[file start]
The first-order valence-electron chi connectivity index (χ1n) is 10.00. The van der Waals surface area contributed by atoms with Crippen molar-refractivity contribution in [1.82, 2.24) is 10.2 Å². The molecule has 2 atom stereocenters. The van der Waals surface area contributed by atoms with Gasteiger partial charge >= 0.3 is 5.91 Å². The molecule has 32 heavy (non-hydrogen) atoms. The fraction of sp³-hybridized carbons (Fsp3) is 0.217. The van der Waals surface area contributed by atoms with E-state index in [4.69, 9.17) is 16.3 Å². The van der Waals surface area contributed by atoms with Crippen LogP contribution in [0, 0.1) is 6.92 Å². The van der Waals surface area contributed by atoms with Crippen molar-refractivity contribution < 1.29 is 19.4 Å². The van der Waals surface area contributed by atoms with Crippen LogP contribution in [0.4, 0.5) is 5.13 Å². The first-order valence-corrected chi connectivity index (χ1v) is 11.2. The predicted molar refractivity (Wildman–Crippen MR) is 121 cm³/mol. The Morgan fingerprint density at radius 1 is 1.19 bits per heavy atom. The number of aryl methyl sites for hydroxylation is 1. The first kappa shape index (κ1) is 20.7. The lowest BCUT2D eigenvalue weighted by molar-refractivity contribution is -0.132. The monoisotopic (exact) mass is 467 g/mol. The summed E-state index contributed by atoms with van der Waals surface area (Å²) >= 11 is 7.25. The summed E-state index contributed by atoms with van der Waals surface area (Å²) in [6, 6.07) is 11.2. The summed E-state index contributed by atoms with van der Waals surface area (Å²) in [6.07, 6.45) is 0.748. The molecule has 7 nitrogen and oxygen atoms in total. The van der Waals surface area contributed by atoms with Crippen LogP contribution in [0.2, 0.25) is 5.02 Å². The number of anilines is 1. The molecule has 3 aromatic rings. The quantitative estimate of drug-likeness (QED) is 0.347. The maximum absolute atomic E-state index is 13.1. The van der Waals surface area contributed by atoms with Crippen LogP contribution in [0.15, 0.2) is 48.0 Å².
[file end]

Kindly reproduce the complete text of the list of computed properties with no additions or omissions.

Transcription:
The first-order valence-electron chi connectivity index (χ1n) is 10.00. The van der Waals surface area contributed by atoms with Crippen molar-refractivity contribution in [1.82, 2.24) is 10.2 Å². The molecule has 2 atom stereocenters. The van der Waals surface area contributed by atoms with Gasteiger partial charge >= 0.3 is 5.91 Å². The molecule has 32 heavy (non-hydrogen) atoms. The fraction of sp³-hybridized carbons (Fsp3) is 0.217. The van der Waals surface area contributed by atoms with E-state index in [4.69, 9.17) is 16.3 Å². The van der Waals surface area contributed by atoms with Crippen LogP contribution in [0, 0.1) is 6.92 Å². The van der Waals surface area contributed by atoms with Crippen molar-refractivity contribution < 1.29 is 19.4 Å². The van der Waals surface area contributed by atoms with Crippen LogP contribution in [0.4, 0.5) is 5.13 Å². The first-order valence-corrected chi connectivity index (χ1v) is 11.2. The predicted molar refractivity (Wildman–Crippen MR) is 121 cm³/mol. The Morgan fingerprint density at radius 1 is 1.19 bits per heavy atom. The number of aryl methyl sites for hydroxylation is 1. The first kappa shape index (κ1) is 20.7. The lowest BCUT2D eigenvalue weighted by molar-refractivity contribution is -0.132. The monoisotopic (exact) mass is 467 g/mol. The summed E-state index contributed by atoms with van der Waals surface area (Å²) >= 11 is 7.25. The summed E-state index contributed by atoms with van der Waals surface area (Å²) in [6, 6.07) is 11.2. The summed E-state index contributed by atoms with van der Waals surface area (Å²) in [6.07, 6.45) is 0.748. The molecule has 7 nitrogen and oxygen atoms in total. The van der Waals surface area contributed by atoms with Crippen LogP contribution in [0.2, 0.25) is 5.02 Å². The number of anilines is 1. The molecule has 3 aromatic rings. The quantitative estimate of drug-likeness (QED) is 0.347. The maximum absolute atomic E-state index is 13.1. The van der Waals surface area contributed by atoms with Crippen LogP contribution in [0.15, 0.2) is 48.0 Å².